Hey there. My name is Mike Jablonski. I had a 1964 26′ Pearson Commander. It was named “Allegro.”

I bought it two months ago. It was my first boat and a great boat. Recently restored in 2003. She was built like a tank. It was one of the first fiberglass boats to be built. They didn’t know how much fiberglass they needed back then so they “overbuilt” them.

I met a lot of good people out there on the Anchorage. They are of a different breed, those people. My favorite guy is Captain Jack. He owns the 41-foot black tug boat at the end of everyone. He gave me a lot of good advice about being out there on the Anchorage. If you put a pirate hat and patch over his eye, he could pass for your classic pirate character.

My boat was the last one to wash up on the shore. I believe it was the 11th one. It survived the first three days of the storm. Twelve hours before the storm broke, my anchor line broke. My anchor line consisted of one 45lb anchor, two10lb anchors, 100 feet of chain. Captain Jack was on his boat and called me. I drove to the beach and got there right when the boat came onto shore.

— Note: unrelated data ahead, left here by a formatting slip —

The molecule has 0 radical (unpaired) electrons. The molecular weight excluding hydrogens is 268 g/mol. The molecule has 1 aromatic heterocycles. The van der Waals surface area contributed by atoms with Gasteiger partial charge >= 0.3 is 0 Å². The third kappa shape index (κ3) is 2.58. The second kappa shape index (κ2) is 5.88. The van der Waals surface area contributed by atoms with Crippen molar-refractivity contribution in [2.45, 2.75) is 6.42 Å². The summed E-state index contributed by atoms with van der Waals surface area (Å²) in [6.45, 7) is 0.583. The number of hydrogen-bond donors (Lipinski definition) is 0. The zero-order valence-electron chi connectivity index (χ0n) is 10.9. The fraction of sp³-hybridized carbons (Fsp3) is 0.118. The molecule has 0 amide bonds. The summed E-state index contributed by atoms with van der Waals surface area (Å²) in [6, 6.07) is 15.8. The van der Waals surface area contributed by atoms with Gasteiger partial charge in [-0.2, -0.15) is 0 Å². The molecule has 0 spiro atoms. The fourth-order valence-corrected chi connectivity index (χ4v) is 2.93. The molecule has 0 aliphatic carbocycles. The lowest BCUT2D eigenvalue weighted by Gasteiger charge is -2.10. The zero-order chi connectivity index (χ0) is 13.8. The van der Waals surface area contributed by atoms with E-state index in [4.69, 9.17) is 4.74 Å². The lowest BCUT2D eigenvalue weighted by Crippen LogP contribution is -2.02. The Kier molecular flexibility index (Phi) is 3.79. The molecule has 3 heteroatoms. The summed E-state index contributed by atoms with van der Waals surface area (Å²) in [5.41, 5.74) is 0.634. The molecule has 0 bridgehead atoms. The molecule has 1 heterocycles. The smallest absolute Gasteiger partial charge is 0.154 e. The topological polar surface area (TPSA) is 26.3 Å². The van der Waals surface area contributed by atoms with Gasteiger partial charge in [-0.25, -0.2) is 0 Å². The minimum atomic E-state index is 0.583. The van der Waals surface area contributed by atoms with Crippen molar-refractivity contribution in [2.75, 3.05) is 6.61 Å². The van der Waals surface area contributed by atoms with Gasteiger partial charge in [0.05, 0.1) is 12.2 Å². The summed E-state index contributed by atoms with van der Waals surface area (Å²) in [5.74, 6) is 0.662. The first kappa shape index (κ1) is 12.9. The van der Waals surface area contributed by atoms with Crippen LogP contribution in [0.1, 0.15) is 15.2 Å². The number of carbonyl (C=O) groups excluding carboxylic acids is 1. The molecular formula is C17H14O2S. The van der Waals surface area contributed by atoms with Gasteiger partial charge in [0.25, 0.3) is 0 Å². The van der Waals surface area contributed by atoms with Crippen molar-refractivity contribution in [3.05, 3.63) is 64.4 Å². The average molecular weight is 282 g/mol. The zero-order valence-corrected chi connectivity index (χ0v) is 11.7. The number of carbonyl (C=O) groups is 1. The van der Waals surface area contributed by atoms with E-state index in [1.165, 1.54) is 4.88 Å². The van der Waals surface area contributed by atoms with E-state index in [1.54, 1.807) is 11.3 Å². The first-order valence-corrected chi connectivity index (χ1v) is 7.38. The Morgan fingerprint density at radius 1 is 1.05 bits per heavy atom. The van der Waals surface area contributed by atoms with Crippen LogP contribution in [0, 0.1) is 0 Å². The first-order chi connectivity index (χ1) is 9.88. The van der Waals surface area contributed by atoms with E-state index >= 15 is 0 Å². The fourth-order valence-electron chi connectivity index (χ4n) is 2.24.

It landed keel towards inland, with the cabin facing towards the ocean. So the cabin quickly filled in with water and sand and I had no chance of saving it. It’s too bad. It was a really good boat. What hurts the most is that it almost survived the storm. It would have felt good to make it through the storm when all those other veteran boaters washed up onshore. I would have felt like I earned my Anchorage badge.

I don’t have money to have a contractor demolish it for me, so I am doing it myself. I am at the end of East Beach, just below the cemetery. The boat is blue. At first I was going to try to tow it back out to the sea. I put an ad on Craigslist and I got a lot of people willing to help for free. If this makes it to the paper, I REALLY APPRECIATED THE OFFERS FOR HELP. But, I saw it wasn’t possible to save the boat, so now I’m tearing it up piece by piece and taking the pieces to the dump.

The harbor patrol have been nice to me so far. Steve, the harbor master, is the one in charge of taking care of cleaning up the boats. He has been very cool with me. If anyone has a working sailboat they would like to get rid of for almost free, can you let me know? My email is lehula@gmail.com. Thanks.—Mike Jablonski


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